The Four Tendencies: How Does Personality Play a Role in Learning?
Tipped off by one of our fabulous Mabin moms (Aleksandra Pikula, Luka’s mom in Grade 2), Lisa Campbell, Michelle Barchuk and I marched down to Rotman School of Management at the University of Toronto last night for their Women and Leadership Speaker Series. Gretchen Rubin was speaking about her new book, The Four Tendencies: The Indispensable Personality Profiles that Reveal How to Make Your Life Better (and Other People’s Lives Better, Too).
Who doesn’t want to make their life better?
Or more important to me is the opportunity to make OTHER people’s lives better. That’s because I seem to be what Rubin calls an “obliger.”
According to Rubin, “you can count on me, and I’m counting on you to count on me.” Meeting others’ expectations brings me pleasure. I’m hardwired to want to do that. Rubin frames personality in terms of expectations — people who respond to external expectations and resist inner expectations are obligers. It’s more important to me what YOU want me to do than what I want me to do. On the other hand, according to her framework, there are three other ways of being”:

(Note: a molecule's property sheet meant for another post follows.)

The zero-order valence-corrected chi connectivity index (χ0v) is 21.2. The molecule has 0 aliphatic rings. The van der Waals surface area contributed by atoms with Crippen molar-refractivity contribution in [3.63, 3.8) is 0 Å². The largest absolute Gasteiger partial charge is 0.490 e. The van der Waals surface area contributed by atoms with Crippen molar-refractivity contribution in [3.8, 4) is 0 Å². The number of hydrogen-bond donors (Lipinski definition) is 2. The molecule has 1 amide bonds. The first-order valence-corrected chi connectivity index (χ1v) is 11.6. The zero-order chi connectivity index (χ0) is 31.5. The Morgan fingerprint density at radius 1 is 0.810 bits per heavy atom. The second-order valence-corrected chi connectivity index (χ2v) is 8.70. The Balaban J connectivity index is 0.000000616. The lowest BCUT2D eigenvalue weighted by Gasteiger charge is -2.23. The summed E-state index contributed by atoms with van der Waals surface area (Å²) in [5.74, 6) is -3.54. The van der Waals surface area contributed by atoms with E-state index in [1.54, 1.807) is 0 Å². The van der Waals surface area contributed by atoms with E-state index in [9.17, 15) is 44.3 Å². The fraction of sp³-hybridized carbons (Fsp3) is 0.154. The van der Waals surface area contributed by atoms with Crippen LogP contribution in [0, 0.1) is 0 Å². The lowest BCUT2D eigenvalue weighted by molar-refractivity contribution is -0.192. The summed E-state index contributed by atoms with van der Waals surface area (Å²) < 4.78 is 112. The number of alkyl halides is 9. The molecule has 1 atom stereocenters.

- Upholders: Meet outer and inner expectations;
- Questioners: Resist outer expectations but meet inner expectations;
- Rebels: Resist outer and inner expectations.
Most people are obligers, like me. Lisa, Michelle, and I all found this to be our tendency. Many people are questioners — they will comply if you convince them why. We all know people like that — people who ask lots of questions, and need to understand a request before they will fulfill it. A few people are upholders — they will assign equal importance to tasks others set for them as to tasks they have set for themselves. Even fewer are rebels. Rebels do not like to follow directions — even their own! It takes all kinds to make a strong organization and a strong community, and all four personalities are valuable.
As educators, as leaders, and as parents, reflection is a critical part of the ongoing learning we do as we journey through life. Frameworks like Rubin’s can help us to empathize with others and to appreciate the value that they bring to a community. Looking at children through this lens helps us to think about motivation. Is this the kind of kid who needs to set goals in front of all of her classmates to stick with the struggle, or is this a kid who will do better if we start with the why of an activity? Will pushing this student make him dig in his heels, or is that exactly the approach she needs to try harder? Looking for patterns in motivation can help us figure out how to use personality to our advantage in turning on the learning. What works for one person hinders another — and that’s what makes teaching and learning so interesting. One thing is certain — having a diversity of learners in the classroom makes for a more interesting experience. Different perspectives make the learning richer and more robust in the end.